You say your name is Gary, and you need some pizza delivered to a very important negotiation meeting you're currently having. Well we can certainly do that, sir. What size pizza would you like?

Hmm, we don't really have "record-breakingly large but about to get a lot smaller". I'll just put you down for a medium, which comes to $10. Sound OK? Great. And what toppings did you want on that?

Oh, you guys are having some trouble agreeing on that part. I see. Not even speaking the same language, eh? I can imagine that could be frustrating. Well, how about we just divide the whole thing right down the middle?

Wednesday, November 14, 2012

Grantland: The first draft of Gary Bettman's awkward Hall of Fame speech

You may have seen Gary Bettman's speech at this week's Hall of Fame induction ceremony. It was mostly awkward and completely unnecessary... but if not for some last-minute edits, it could have been a lot worse.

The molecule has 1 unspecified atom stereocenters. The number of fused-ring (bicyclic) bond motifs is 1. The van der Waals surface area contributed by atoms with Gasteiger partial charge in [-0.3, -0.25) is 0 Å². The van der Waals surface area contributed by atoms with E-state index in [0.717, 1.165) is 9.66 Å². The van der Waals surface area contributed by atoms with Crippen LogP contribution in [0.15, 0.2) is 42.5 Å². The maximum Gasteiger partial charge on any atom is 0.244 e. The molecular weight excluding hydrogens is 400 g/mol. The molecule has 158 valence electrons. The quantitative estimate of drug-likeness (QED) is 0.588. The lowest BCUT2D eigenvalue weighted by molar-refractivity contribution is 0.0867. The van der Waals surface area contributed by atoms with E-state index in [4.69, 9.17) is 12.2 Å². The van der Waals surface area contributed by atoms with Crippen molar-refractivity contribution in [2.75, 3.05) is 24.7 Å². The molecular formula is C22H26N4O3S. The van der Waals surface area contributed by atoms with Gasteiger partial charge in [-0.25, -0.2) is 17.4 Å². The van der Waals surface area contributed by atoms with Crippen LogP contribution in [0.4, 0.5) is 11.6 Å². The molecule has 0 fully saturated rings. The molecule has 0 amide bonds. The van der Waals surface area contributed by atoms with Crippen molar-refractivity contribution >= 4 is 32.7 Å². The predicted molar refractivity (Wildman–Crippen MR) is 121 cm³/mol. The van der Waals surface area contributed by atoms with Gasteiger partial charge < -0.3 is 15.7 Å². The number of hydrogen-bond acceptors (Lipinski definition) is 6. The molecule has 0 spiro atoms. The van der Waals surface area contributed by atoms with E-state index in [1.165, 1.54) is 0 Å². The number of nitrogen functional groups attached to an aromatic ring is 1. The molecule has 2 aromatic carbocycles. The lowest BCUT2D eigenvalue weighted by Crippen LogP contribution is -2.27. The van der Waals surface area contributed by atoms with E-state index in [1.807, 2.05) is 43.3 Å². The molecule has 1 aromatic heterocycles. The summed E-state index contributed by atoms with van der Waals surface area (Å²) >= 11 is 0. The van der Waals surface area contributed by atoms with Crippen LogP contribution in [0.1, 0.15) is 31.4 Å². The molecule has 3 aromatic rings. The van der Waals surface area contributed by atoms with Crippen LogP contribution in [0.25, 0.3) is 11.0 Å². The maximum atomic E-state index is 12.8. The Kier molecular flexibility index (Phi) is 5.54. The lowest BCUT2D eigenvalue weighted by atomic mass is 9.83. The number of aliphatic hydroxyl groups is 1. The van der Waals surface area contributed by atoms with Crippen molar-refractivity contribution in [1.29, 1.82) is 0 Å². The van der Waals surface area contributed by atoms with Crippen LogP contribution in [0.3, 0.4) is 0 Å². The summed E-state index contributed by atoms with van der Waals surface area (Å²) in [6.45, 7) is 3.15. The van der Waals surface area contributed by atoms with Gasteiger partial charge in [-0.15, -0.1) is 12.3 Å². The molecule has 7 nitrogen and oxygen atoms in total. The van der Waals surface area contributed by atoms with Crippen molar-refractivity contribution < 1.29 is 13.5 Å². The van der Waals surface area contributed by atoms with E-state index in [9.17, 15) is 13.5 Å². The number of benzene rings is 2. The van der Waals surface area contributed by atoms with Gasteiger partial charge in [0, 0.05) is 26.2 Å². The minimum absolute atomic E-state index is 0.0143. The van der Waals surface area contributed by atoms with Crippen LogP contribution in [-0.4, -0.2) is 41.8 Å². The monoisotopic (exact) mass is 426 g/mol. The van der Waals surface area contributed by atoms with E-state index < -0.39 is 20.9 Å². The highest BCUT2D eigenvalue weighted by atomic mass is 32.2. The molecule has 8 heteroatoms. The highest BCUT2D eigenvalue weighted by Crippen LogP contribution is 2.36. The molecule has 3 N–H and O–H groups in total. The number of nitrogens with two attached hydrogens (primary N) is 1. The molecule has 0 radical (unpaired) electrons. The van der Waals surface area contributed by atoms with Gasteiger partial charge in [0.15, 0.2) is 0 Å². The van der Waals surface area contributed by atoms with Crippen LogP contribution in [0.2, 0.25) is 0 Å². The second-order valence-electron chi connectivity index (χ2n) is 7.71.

Click to visit Grantland and read: The First Draft of Gary Bettman's Hockey Hall of Fame Induction Speech

Tuesday, November 13, 2012

Things overheard at last night's Hockey Hall of Fame induction ceremony

"Almost as cool as a Cup ring, am I right?" joked
Joe Sakic right before the uncomfortable silence.

In a welcome break from the never-ending CBA negotiations, last night saw a positive NHL story: the induction of the four newest members of the Hockey Hall of Fame. During an evening of celebration in Toronto, the Hall welcomed Joe Sakic, Mats Sundin, Adam Oates and Pavel Bure to its ranks.

DGB spies were in attendance, and reported back on some of the most common things heard during the evening's festivities.

  • Uh oh, Mats Sundin has become confused and disoriented. Pavel Bure stood beside him for a few seconds, and it was the first time he'd ever had a decent winger next to him.